President of the NUM and national office bearers;
General Secretary of the NUM;
International guests from the CMFU Australia and CMFU European Union;
Please accept my warm congratulations to those who have been elected as you prepare to take up the responsibilities and challenges of your positions. We congratulate those too who have not been elected as we appreciate that elections is an instrument for strengthening an organisation from time to time. As this organisation embarks upon its renewed journey, we collectively look forward to working together to develop and concert our efforts in the cause of the NUM, its members, and all people.
During the past two days of conference, I decided to sit and listen to the debates and discussions by delegates and I was impressed by the quality of the inputs which gave me the understanding that the NUM is not only alive and kicking, it is as militant and central in the life of workers and our polity as ever. For me, sitting there and listening was a way of renewing myself and my understanding of the place and role of organised workers in our country. I also take this opportunity to congratulate the NUM on celebrating its 40th Anniversary.
The convening of this conference was itself delayed by the COVID-19 pandemic.
COVID-19 has proved to be a disruptor of note. It has catapulted society across the threshold into the clasps of technology and automation. We dare say that the world as we once knew it has changed and possibly changed forever, and our power to adapt and develop resilience is the key to our integrity and survival. Change and challenge is the only constant.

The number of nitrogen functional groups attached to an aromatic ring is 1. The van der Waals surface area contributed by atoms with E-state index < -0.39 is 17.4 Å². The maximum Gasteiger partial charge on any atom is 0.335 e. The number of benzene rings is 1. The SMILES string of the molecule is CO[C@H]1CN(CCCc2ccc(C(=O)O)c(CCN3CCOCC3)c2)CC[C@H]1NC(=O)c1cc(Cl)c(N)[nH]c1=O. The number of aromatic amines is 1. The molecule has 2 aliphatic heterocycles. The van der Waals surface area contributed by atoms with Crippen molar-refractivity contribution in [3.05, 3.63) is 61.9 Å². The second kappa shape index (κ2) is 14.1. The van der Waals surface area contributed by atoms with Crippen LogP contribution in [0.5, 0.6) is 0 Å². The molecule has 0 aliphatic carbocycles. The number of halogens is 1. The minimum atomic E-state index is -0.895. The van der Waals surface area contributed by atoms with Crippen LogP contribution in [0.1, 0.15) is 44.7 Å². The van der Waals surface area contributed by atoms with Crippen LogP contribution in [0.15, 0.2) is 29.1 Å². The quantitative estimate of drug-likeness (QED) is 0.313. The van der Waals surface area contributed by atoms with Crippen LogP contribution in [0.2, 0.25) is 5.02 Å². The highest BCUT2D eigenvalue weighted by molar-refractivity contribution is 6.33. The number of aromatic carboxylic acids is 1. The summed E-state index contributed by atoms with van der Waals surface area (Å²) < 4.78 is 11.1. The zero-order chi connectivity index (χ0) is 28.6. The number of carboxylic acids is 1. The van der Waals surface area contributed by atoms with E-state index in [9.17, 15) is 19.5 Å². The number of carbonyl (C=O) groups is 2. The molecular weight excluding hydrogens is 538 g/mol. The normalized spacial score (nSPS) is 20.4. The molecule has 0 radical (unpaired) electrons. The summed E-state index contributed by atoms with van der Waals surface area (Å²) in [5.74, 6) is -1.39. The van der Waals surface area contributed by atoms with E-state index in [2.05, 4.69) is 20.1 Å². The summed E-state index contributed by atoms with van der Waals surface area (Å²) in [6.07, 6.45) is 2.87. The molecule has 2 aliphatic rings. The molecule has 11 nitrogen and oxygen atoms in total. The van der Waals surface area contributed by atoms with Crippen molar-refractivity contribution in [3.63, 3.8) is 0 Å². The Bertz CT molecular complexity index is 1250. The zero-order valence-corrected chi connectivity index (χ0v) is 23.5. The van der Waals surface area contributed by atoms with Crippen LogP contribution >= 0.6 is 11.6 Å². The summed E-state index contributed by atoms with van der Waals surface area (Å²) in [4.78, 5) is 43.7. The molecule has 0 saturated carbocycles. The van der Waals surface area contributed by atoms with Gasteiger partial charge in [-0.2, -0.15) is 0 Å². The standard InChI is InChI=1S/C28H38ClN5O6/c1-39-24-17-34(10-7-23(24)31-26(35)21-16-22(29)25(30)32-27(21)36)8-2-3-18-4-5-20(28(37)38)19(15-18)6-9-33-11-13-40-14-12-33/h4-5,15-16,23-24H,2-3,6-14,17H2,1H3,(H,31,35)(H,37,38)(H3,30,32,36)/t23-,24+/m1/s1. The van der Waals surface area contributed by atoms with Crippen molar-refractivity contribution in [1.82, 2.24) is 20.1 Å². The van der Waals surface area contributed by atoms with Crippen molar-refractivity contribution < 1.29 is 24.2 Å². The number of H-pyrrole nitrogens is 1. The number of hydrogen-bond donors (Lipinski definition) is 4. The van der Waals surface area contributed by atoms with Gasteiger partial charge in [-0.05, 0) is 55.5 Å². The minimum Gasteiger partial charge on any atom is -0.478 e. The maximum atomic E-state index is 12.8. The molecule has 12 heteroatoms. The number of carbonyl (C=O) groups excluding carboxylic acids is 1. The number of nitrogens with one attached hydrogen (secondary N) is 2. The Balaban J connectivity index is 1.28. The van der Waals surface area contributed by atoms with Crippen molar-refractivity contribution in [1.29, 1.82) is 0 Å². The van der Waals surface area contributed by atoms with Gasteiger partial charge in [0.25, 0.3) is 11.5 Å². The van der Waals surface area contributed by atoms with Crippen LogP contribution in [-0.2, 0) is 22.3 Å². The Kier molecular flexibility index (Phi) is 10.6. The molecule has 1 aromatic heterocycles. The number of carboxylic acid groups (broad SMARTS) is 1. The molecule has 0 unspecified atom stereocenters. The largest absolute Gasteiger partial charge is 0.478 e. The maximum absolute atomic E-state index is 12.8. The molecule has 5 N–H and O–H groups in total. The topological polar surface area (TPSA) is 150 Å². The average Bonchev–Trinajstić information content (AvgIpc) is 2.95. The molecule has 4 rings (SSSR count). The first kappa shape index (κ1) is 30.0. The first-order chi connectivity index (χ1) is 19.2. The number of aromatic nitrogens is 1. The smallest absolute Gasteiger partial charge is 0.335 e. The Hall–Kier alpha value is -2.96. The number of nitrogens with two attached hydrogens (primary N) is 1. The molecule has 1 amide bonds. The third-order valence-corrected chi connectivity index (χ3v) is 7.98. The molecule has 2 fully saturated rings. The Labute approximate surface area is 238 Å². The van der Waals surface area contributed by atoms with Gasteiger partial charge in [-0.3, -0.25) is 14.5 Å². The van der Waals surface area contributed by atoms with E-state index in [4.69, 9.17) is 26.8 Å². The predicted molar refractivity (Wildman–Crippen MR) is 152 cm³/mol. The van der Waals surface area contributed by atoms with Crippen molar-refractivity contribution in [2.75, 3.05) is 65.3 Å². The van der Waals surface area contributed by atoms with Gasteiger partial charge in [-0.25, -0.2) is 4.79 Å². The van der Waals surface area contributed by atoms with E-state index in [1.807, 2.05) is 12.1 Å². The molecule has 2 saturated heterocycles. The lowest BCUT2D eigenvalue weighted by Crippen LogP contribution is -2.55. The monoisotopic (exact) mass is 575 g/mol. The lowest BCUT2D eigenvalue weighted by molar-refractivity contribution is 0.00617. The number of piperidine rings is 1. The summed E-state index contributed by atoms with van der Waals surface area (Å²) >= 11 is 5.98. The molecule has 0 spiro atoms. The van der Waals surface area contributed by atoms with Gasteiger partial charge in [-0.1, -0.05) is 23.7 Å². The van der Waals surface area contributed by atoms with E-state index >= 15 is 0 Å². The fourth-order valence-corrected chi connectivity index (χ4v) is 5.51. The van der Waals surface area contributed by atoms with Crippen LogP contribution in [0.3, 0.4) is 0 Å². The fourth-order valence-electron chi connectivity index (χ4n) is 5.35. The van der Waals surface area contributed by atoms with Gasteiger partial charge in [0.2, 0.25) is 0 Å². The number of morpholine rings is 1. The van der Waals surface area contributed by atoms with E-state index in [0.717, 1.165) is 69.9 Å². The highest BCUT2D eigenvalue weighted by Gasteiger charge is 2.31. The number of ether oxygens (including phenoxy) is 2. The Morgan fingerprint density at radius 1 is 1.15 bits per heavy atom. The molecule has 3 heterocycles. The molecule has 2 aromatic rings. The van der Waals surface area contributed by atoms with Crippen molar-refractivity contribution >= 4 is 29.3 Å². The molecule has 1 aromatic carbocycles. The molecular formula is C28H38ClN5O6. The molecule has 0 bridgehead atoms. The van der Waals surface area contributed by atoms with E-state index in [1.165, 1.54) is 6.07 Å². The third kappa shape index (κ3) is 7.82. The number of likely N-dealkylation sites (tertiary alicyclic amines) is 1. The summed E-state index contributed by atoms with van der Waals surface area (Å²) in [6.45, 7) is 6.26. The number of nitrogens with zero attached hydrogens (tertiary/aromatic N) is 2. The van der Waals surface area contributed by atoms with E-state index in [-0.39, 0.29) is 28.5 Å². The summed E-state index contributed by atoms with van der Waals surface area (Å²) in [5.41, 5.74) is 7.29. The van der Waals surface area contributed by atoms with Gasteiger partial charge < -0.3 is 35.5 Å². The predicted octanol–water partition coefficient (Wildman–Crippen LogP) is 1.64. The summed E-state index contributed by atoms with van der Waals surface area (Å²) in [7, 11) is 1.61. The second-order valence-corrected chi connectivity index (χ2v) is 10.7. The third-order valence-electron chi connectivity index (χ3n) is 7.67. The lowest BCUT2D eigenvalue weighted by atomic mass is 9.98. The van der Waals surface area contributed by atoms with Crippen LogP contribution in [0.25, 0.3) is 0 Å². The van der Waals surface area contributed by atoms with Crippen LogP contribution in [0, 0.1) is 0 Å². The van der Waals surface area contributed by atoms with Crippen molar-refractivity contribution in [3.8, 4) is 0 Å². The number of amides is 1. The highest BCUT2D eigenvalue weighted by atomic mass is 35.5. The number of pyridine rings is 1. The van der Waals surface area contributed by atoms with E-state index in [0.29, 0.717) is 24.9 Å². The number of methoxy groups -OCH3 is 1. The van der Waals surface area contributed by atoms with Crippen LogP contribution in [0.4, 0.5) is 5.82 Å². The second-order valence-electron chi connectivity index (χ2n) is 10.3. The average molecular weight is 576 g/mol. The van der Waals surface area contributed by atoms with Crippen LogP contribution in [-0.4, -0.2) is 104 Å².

The COVID-19 pandemic has challenged the manner in which we conduct our lives in real and practical ways and together with the compound effect of existing economic, health and social crises, it is sadly too often that our country’s most vulnerable people fall through the cracks. As history will tell, whether during times of relative certainty or during times of national disaster, it is mainly the poorest people who are overlooked and escape notice.
We have a chance to examine the continuing inequities highlighted by the pandemic, fundamental changes that need to be addressed, and what opportunities exist to rebuild our political, economic and social structures. It is a golden opportunity to consider our history and make sure that this time we leave no one behind.
It is in the genes of the NUM, its origin, its history, and its members, that we inherit the power of political consciousness. The NUM was, and is, a pivotal force in holding up the rights and dreams of mine workers and the workforce in general.